• Thus, a planar mirror 152 is located in front of the exit tip of the fibre 118 and perpendicular to the direction of the emerging beam. This mirror reflects the beam back towards the fibre 118. A second mirror 154, of parabolic shape, is located about the fibre 118 (having an aperture to accommodate the fibre 118). This parabolic mirror 154 collimates the beam and reflects back along the device 150.
  • FIG. 7 illustrates an off-axis variation 160 of this use of collimating mirrors, in which the fibre 118 is off-axis and a pair of off-axis mirrors 162,164 are used to collimate the beam emerging from the fibre 118. This device 160 is in other respects the same as the previous device 150. It will be noted that the mirrors are off-axis with respect to the tube 114, but that the parabolic mirror 164 has an axis of symmetry aligned with the fibre 118
  • FIGS. 8A and 8B illustrate scanning by means of the paraboloid mirror 120 of the embodiment of FIG. 6. Scanning is effected in like manner in the embodiments of FIGS. 5 and 7, or other electromagnetic, pneumatic, hydraulic or other actuation mechanisms can be employed.
  • The initial position of the paraboloid mirror 120 is shown in FIG. 6. FIG. 8A illustrates the motions of the mirror for axial or longitudinal scanning, which can be effected by any suitable means, such as a stepper motor or a pneumatic drive located behind the mirror 120. As the mirror 120 is advanced or retracted within and relative to tube 114, the point observational field 124 moves in parallel with the mirror 120 so that a longitudinal scan is performed.
  • Other methods for effecting longitudinal scanning are possible. For example, a micro-grooved thread may be turned on a section of metal on the outside of the rotating mirror 120. This thread can be produced with a fine diamond point and it can work as a screw thread with a pitch of less than a micron. The matching thread can be formed by pressing the metal surface against clamping sections of soft plastic, such as Teflon tape.
  • The rotation of the mirror would thus also serve to advance the assembly by one micron (or whatever pitch is used) per revolution thus generating a raster.
  • It would also be possible to produce a fast axial or longitudinal scanning motion of the focussed spot by reciprocating vibration mirror 120. Such an oscillatory motion could be produced electro-magnetically. A refinement of this design employs a counterweight that vibrates 180° out of phase to cancel unbalanced forces.
  • Resonant oscillatory rotational scanning movement of the mirror could also be achieved by a similar arrangement.
  • FIG. 8B illustrates the motions of the mirror for depth scanning, that is, for focussing at greater or lesser depth within the sample (such as tissue). As the mirror 120 is moved laterally within and relative to tube 114, the point observational field 124 moves towards or away from the tube 114, thus scanning to less or greater depths.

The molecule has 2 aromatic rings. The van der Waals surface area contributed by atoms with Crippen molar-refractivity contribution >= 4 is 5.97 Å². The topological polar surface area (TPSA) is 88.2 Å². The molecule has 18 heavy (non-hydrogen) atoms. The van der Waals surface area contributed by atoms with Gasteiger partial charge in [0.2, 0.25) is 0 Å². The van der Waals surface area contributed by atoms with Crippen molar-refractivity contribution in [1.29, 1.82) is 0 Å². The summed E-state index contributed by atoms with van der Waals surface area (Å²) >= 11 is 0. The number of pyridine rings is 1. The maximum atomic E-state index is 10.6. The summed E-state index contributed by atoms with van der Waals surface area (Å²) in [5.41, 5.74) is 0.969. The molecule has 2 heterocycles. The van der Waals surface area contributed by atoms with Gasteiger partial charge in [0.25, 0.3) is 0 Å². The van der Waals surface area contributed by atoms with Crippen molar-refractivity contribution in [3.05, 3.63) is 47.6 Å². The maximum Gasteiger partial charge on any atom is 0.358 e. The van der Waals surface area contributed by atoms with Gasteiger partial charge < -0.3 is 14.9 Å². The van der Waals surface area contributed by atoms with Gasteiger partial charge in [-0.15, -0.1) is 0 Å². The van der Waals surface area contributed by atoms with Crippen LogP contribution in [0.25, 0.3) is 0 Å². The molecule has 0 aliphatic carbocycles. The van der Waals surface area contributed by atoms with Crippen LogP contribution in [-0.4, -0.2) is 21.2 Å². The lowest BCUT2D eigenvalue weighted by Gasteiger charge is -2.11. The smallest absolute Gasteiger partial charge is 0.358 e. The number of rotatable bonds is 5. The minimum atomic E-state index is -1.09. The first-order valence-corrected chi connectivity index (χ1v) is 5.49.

• This motion can also be effected by any suitable means, such as an electromagnetic or pneumatic drive (such as an inflatable sac) located between the mirror 120 and the tube 114.
  • In all of the above embodiments, in order to provide 360° circumferential scanning a miniature electric motor and gearbox (not shown) can be employed to rotate the mirror. In the paraboloid mirror embodiments, the motor may be mounted on a piston that can be advanced in an axial or longitudinal direction by the movement of fluid down a pipe into the piston. This arrangement provides, therefore, simultaneous scanning in two orthogonal directions (viz. longitudinal and rotational).
  • In some of the above embodiments, astigmatism is produced by the difference in radius of cylindrical curvature between the inner and outer surfaces through which light passes. In FIG. 1, these surfaces are the outer surface of the block 20, and the sleeve 14. These will not a great difference in radius of curvature, but it will be appreciated that, in the embodiments shown in FIGS. 5 to 7, this difference will be considerably greater.
  • Further, fluid or tissue in contact with either or both of the surfaces will change the degree of astigmatism in the system.
  • The optical systems disclosed in FIGS. 1 and 3 will have essentially no astigmatism if the plastic of block 20, the sleeve 14 and any lubrication liquid between them have refractive indices close to the refractive index of the sample. For human tissue this is approximately that of water, or n≈1.33. Indeed these systems should have essentially no optical aberrations when imaging point to point. There are available optically clear polymer materials with refractive indices close to that of tissue and water.
  • In the event that it is difficult to mass-produce these shapes with such low refractive index materials there are a number of possible alternative ways to achieve that same result.